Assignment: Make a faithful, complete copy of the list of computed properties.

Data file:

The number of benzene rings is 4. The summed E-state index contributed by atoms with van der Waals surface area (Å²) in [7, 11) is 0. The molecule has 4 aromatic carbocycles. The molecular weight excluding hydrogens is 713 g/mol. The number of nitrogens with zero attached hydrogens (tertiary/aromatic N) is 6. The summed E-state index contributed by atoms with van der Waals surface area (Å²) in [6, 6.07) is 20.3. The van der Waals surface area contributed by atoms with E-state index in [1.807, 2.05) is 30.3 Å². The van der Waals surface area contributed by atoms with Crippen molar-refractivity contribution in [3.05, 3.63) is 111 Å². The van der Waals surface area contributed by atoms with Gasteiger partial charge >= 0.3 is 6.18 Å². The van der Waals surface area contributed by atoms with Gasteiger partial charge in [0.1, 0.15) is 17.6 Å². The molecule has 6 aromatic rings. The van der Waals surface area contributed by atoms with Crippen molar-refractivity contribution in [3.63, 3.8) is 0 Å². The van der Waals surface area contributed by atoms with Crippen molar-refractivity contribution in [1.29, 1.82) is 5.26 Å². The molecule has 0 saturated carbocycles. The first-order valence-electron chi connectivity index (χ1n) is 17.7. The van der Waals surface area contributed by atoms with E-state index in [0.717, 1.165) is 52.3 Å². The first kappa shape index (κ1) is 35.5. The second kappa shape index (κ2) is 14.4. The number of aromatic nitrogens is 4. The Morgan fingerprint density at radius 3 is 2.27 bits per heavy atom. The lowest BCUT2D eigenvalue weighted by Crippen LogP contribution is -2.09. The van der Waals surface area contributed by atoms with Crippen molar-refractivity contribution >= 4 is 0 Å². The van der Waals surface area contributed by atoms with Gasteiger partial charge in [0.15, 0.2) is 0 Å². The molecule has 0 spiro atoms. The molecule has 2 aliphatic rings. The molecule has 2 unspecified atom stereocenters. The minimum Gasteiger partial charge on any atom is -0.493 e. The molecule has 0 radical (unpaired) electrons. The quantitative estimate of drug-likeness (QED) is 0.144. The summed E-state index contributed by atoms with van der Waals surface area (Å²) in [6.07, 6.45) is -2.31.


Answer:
The number of benzene rings is 4. The summed E-state index contributed by atoms with van der Waals surface area (Å²) in [7, 11) is 0. The molecule has 4 aromatic carbocycles. The molecular weight excluding hydrogens is 713 g/mol. The number of nitrogens with zero attached hydrogens (tertiary/aromatic N) is 6. The summed E-state index contributed by atoms with van der Waals surface area (Å²) in [6, 6.07) is 20.3. The van der Waals surface area contributed by atoms with E-state index in [1.807, 2.05) is 30.3 Å². The van der Waals surface area contributed by atoms with Crippen molar-refractivity contribution in [3.05, 3.63) is 111 Å². The van der Waals surface area contributed by atoms with Gasteiger partial charge >= 0.3 is 6.18 Å². The van der Waals surface area contributed by atoms with Gasteiger partial charge in [0.1, 0.15) is 17.6 Å². The molecule has 6 aromatic rings. The van der Waals surface area contributed by atoms with Crippen molar-refractivity contribution in [3.63, 3.8) is 0 Å². The van der Waals surface area contributed by atoms with Crippen molar-refractivity contribution in [1.29, 1.82) is 5.26 Å². The molecule has 0 saturated carbocycles. The first-order valence-electron chi connectivity index (χ1n) is 17.7. The van der Waals surface area contributed by atoms with E-state index in [0.717, 1.165) is 52.3 Å². The first kappa shape index (κ1) is 35.5. The second kappa shape index (κ2) is 14.4. The number of aromatic nitrogens is 4. The Morgan fingerprint density at radius 3 is 2.27 bits per heavy atom. The lowest BCUT2D eigenvalue weighted by Crippen LogP contribution is -2.09. The van der Waals surface area contributed by atoms with Crippen molar-refractivity contribution >= 4 is 0 Å². The van der Waals surface area contributed by atoms with Gasteiger partial charge in [0.15, 0.2) is 0 Å². The molecule has 0 spiro atoms. The molecule has 2 aliphatic rings. The molecule has 2 unspecified atom stereocenters. The minimum Gasteiger partial charge on any atom is -0.493 e. The molecule has 0 radical (unpaired) electrons. The quantitative estimate of drug-likeness (QED) is 0.144. The summed E-state index contributed by atoms with van der Waals surface area (Å²) in [6.07, 6.45) is -2.31.